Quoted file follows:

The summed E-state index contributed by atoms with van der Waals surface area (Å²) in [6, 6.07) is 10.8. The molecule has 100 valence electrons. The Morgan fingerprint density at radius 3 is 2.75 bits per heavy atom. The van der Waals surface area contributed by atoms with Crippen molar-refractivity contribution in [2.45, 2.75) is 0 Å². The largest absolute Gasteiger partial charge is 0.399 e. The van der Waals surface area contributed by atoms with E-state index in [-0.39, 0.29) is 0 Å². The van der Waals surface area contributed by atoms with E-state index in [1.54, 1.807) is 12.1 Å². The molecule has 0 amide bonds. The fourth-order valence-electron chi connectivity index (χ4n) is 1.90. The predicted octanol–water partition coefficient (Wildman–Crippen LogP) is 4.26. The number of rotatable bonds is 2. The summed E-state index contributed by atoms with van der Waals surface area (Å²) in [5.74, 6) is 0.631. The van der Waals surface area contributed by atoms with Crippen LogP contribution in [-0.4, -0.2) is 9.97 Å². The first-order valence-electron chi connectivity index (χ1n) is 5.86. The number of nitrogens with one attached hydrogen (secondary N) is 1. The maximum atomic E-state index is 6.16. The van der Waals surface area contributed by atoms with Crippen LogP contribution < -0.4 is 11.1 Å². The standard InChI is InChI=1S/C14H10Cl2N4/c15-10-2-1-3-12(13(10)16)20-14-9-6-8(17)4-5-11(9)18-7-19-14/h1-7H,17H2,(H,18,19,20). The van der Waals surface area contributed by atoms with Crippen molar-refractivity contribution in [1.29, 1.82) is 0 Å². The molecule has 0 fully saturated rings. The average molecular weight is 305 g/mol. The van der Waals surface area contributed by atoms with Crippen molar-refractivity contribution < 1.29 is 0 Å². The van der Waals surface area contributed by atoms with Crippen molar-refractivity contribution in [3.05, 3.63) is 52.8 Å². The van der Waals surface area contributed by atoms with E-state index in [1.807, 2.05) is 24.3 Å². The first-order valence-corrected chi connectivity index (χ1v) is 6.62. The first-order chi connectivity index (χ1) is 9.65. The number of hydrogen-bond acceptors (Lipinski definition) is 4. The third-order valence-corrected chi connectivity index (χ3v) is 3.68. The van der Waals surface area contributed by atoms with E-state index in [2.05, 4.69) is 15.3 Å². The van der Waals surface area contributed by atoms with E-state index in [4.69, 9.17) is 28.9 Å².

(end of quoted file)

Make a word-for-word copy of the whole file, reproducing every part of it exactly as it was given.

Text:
The summed E-state index contributed by atoms with van der Waals surface area (Å²) in [6, 6.07) is 10.8. The molecule has 100 valence electrons. The Morgan fingerprint density at radius 3 is 2.75 bits per heavy atom. The van der Waals surface area contributed by atoms with Crippen molar-refractivity contribution in [2.45, 2.75) is 0 Å². The largest absolute Gasteiger partial charge is 0.399 e. The van der Waals surface area contributed by atoms with E-state index in [-0.39, 0.29) is 0 Å². The van der Waals surface area contributed by atoms with E-state index in [1.54, 1.807) is 12.1 Å². The molecule has 0 amide bonds. The fourth-order valence-electron chi connectivity index (χ4n) is 1.90. The predicted octanol–water partition coefficient (Wildman–Crippen LogP) is 4.26. The number of rotatable bonds is 2. The summed E-state index contributed by atoms with van der Waals surface area (Å²) in [5.74, 6) is 0.631. The van der Waals surface area contributed by atoms with Crippen LogP contribution in [-0.4, -0.2) is 9.97 Å². The first-order valence-electron chi connectivity index (χ1n) is 5.86. The number of nitrogens with one attached hydrogen (secondary N) is 1. The maximum atomic E-state index is 6.16. The van der Waals surface area contributed by atoms with Crippen LogP contribution < -0.4 is 11.1 Å². The standard InChI is InChI=1S/C14H10Cl2N4/c15-10-2-1-3-12(13(10)16)20-14-9-6-8(17)4-5-11(9)18-7-19-14/h1-7H,17H2,(H,18,19,20). The van der Waals surface area contributed by atoms with Crippen molar-refractivity contribution in [1.29, 1.82) is 0 Å². The molecule has 0 fully saturated rings. The average molecular weight is 305 g/mol. The van der Waals surface area contributed by atoms with Crippen molar-refractivity contribution < 1.29 is 0 Å². The van der Waals surface area contributed by atoms with Crippen molar-refractivity contribution in [3.05, 3.63) is 52.8 Å². The van der Waals surface area contributed by atoms with E-state index in [1.807, 2.05) is 24.3 Å². The first-order valence-corrected chi connectivity index (χ1v) is 6.62. The first-order chi connectivity index (χ1) is 9.65. The number of hydrogen-bond acceptors (Lipinski definition) is 4. The third-order valence-corrected chi connectivity index (χ3v) is 3.68. The van der Waals surface area contributed by atoms with E-state index in [2.05, 4.69) is 15.3 Å². The van der Waals surface area contributed by atoms with E-state index in [4.69, 9.17) is 28.9 Å².